The newly opened play:groundNYC on New York City’s Governors Island is well-hidden. On my first visit, I couldn’t find it. The second time, armed with directions, I still had to ask a man doing construction work on a nearby building. Asked how to get to “the playground,” he looked momentarily confused and then warned me, “It’s more of a junkyard.”

Ben Adler

That’s precisely the point. This small field sandwiched between historic, disused military buildings is filled with the detritus of New York’s consumer culture, including, on my visit, tires, a plastic water cooler, pieces of wood in all sorts of sizes and shapes, a stroller, and a stationary exercise bike. It’s supposed to be like a junkyard. It is one of a small but growing cadre of “adventure playgrounds” that let kids imagine and build their own environments.

Ben Adler

When I finally arrived, kids who were attending a summer camp there cornered me with sticks. I complimented one on her fearsome face paint. “It’s mud,” said Eva, age 9. She went on to show me the headstone they had devised for a worm they had adopted before it died, a wanted sign for its alleged murderer, camp co-director Morgan Leichter-Saxby, and the prison where Leichter-Saxby was held as punishment. Made from small, discarded plastic fences, like the baby gates used to keep toddlers away from staircases, it was transformed through children’s hands and imaginations into their own San Quentin.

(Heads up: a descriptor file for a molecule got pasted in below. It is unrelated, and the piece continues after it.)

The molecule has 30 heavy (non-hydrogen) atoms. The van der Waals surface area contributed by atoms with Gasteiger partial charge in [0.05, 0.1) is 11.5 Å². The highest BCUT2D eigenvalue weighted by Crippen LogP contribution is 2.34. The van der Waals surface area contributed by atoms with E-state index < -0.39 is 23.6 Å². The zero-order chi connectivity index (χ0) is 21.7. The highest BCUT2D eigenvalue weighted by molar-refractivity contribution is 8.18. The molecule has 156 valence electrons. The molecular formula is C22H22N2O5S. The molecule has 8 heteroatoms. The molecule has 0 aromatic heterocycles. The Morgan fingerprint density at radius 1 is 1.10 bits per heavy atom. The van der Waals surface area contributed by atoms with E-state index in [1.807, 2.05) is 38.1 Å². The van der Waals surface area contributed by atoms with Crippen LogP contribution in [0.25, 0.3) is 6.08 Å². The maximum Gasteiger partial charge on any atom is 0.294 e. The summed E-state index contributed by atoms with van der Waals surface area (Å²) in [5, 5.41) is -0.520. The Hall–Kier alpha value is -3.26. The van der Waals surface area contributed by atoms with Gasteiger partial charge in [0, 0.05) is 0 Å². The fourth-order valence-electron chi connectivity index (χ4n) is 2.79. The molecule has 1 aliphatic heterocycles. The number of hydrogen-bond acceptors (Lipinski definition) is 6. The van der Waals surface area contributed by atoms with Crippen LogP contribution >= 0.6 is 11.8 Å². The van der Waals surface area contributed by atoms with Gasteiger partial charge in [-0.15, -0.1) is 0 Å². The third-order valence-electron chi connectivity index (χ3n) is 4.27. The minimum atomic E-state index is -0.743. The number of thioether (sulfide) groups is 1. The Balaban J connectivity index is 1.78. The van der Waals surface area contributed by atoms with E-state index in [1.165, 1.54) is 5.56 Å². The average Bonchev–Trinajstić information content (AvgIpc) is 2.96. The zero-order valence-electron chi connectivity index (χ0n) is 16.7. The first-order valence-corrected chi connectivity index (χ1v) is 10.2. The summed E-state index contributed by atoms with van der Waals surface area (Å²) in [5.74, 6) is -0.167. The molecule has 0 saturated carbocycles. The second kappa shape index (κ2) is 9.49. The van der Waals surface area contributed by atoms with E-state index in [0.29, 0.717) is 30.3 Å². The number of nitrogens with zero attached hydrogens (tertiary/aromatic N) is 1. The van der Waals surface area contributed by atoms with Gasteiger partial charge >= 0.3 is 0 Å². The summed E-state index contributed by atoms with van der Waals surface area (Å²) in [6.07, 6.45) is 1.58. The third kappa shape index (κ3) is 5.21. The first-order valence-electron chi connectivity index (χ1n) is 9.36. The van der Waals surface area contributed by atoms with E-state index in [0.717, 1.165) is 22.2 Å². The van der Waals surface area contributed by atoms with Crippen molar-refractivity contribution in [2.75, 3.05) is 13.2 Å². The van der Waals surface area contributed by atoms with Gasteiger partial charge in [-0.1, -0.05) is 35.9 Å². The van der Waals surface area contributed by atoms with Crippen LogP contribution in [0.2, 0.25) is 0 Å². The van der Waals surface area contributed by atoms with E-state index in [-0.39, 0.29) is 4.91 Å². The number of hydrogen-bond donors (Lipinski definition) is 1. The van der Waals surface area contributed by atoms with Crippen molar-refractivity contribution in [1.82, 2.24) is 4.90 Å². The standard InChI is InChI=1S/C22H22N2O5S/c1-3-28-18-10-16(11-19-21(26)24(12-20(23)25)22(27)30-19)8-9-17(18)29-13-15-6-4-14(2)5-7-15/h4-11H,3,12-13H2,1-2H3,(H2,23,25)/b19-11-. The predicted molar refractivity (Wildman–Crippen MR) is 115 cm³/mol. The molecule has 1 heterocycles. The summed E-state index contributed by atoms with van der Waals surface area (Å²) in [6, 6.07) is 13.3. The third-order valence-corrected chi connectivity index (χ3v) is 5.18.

This kind of rough-and-tumble, ingenuity-driven play is exactly what was hoped for when play:groundNYC was conceived in 2014 for children ages 6–13. (Children ages 3–5 are cordoned off in a junior, sharp stick–free mini-playground.) It was the brainchild of a small group of New York parents who were frustrated by the obsessively childproofed playgrounds that have become the norm in the United States. Once children played on abandoned rail tracks and in empty schoolyards and had to invent their own games, enduring the occasional scraped knee along the way, but today playgrounds in affluent neighborhoods feature soft rubber floors and jungle gyms designed to accommodate only their intended uses. Parents used to let elementary school–age kids play in the park with friends and siblings unsupervised, but they increasingly don’t let their progeny out of their sight until adolescence. In some suburbs, parents can actually have their 10-year-old taken away by the government if the child is allowed to walk to a park unaccompanied.


The adventure or “wild” playground movement has risen in response to this overprotectiveness. Its advocates argue that less adult supervision may be more developmentally rewarding for children. There are hundreds of adventure playgrounds in the world, most of them in Western Europe. (The concept was invented in Denmark in the 1930s.) There are about a half-dozen in the United States, with twice as many in the pipeline; numbers are imprecise because the definition of what exactly qualifies as an adventure playground varies. One that undoubtedly does qualify is Adventure Playground in Berkeley, California, a 37-year-old local landmark.